Whanganui could be facing fire restrictions soon if much-needed rain doesn't arrive.

Deputy principal rural fire officer for Whanganui, Gavin Pryce, said the dry conditions in the district were what he'd expect to see at the end of December.

Mr Pryce said inland Whanganui had had some good downpours during November, but coastal areas were particularly dry.

"There's been no rain at all, and it's not looking there will be any for at least two weeks."

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Mr Pryce said daily monitoring of the fire risk started in mid-November - about three weeks to a month earlier than usual.

He said Whanganui's fire risk was raised from low to moderate during the week, and would almost certainly rise further. There is still an open fire season in place (except for the permanent restricted fire season in the strip of land between the coast, SH3, the Whanganui River and the Whangaehu River).

"There will be a management meeting next week to discuss whether to bring in a restricted fire season," Mr Pryce said.

During November, Whanganui received just 24.8mm of rain - considerably less than the 102mm that fell on Whanganui in November 2016.

The average rainfall for Whanganui in November is 75mm. Since November 8 - when the last substantial rain fell in Whanganui - there has been just 1.4mm of rain.

Alan Taylor owns cereal, silage and sheep farms at Westmere and Maxwell, and he said some of his crops that have been in the ground for a few weeks have seen no moisture at all.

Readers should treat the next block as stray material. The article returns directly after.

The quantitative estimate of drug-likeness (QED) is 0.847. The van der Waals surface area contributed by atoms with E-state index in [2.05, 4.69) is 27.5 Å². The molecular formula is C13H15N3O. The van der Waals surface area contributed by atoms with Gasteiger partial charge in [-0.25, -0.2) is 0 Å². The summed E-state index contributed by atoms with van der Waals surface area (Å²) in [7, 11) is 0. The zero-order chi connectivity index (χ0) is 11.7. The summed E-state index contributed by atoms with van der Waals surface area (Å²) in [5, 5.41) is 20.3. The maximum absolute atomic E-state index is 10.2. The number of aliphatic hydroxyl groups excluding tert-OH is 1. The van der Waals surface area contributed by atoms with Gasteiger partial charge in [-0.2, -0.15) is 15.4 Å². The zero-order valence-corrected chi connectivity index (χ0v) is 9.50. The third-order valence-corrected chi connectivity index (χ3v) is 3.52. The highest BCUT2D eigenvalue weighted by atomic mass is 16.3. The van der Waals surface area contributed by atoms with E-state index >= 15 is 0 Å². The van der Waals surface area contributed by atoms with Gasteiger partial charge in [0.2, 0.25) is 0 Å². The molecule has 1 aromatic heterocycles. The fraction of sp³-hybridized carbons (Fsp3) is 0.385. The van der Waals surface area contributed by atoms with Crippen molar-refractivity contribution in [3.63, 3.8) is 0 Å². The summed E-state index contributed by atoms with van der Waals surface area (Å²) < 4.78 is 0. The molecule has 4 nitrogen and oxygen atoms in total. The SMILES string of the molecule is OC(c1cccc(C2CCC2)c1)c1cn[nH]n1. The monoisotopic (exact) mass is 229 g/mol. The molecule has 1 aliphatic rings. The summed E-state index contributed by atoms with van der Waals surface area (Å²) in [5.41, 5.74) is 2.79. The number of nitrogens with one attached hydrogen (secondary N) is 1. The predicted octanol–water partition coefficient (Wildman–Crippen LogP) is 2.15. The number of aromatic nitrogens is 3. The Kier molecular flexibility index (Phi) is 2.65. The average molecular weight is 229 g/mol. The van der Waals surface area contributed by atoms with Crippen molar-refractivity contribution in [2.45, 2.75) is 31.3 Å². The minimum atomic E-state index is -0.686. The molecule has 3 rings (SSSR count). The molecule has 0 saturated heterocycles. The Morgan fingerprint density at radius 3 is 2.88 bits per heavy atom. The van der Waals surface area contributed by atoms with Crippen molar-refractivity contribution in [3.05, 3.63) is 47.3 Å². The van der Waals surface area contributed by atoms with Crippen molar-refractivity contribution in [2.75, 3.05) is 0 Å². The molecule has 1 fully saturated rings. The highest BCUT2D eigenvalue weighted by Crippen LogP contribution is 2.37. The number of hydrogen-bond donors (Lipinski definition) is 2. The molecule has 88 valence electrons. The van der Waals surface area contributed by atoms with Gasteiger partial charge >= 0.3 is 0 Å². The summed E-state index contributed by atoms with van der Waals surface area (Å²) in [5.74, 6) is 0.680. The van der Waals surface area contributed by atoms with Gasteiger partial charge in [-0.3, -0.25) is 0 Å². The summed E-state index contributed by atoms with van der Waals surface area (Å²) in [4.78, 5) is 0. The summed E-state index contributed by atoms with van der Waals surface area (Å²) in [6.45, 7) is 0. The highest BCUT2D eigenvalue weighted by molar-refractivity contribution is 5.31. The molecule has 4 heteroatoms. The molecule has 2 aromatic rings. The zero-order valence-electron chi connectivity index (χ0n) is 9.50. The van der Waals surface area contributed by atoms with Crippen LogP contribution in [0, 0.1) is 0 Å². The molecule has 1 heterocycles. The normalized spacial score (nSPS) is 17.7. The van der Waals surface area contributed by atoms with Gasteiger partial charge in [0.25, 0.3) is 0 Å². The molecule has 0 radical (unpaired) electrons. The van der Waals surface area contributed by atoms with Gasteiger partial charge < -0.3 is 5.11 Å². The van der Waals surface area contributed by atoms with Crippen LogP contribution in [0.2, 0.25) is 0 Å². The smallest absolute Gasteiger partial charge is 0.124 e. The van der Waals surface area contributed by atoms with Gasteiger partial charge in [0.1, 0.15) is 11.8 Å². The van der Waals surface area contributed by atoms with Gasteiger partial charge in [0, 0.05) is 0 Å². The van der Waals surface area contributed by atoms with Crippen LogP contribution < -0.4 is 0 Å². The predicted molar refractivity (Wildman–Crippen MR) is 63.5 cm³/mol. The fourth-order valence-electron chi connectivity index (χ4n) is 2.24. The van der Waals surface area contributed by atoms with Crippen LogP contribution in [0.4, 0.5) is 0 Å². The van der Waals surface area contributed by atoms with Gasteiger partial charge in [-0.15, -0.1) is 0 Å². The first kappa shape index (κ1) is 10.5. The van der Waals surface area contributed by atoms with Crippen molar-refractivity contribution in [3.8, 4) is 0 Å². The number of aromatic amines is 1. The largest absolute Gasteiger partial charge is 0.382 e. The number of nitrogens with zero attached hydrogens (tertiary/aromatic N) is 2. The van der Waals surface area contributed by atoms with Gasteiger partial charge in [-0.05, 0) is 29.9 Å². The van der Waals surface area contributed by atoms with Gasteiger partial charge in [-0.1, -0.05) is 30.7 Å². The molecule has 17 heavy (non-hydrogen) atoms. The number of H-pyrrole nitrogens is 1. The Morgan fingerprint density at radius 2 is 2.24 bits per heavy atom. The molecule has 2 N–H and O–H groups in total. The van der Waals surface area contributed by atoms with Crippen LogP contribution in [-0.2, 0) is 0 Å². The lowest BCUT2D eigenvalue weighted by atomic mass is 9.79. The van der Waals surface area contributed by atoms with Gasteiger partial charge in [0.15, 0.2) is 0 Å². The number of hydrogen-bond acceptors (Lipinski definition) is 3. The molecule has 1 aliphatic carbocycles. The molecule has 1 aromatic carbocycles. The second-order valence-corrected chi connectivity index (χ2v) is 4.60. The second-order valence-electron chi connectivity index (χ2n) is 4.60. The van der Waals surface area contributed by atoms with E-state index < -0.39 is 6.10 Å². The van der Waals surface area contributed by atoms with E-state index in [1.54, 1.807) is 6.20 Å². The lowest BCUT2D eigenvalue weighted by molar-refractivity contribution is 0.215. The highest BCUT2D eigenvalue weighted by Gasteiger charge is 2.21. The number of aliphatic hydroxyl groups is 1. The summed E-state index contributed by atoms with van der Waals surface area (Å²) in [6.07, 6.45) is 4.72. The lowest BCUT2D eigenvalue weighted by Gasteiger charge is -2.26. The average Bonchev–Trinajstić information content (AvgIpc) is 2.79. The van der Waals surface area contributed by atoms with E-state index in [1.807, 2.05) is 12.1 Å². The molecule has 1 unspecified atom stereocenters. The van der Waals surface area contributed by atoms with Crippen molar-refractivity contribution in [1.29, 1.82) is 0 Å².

"Some of our crops went in late because we had such a wet spring, and now there's no growth because it's too dry."

He said farmers in coastal areas of the district were already noticing the dry conditions.

"I expect dairy farmers will be starting to worry because it will be affecting their grass growth.

"It's early for it to get dry, and that's not good."

Mr Taylor said warm temperatures during November had made the situation worse.

"Because it's been warm, that's meant greater evaporation from the ground. If it had stayed cool it wouldn't have been so bad."

Whanganui District Council's emergency manager, Timothy Crowe, said calm, humid conditions meant soil was quite stable.

"But the vegetation is obviously browning, especially when compared to last year's early summer season, which was wetter."

Mr Crowe said despite the dry weather, there aren't any water restrictions in the Whanganui district at present. He urged people to use water responsibly.

"Please don't leave taps running, or unnecessarily use sprinklers of irrigation systems and fix up any water leaks around your property. If we all use water sensibly, we can avoid restrictions being imposed," he said.

The recent warm weather has seen Horizons Regional Council lift the health risk status of Dudding's Lake and Lake Wiritoa to amber.

Barry Gilliland from Horizons said this means the lakes can still be used for recreational purposes but care must be taken.

"Our standard advice to avoid any surface scum should they occur and mix the lake around using a motor boat before contact recreation is more relevant under these circumstances," Mr Gilliland said.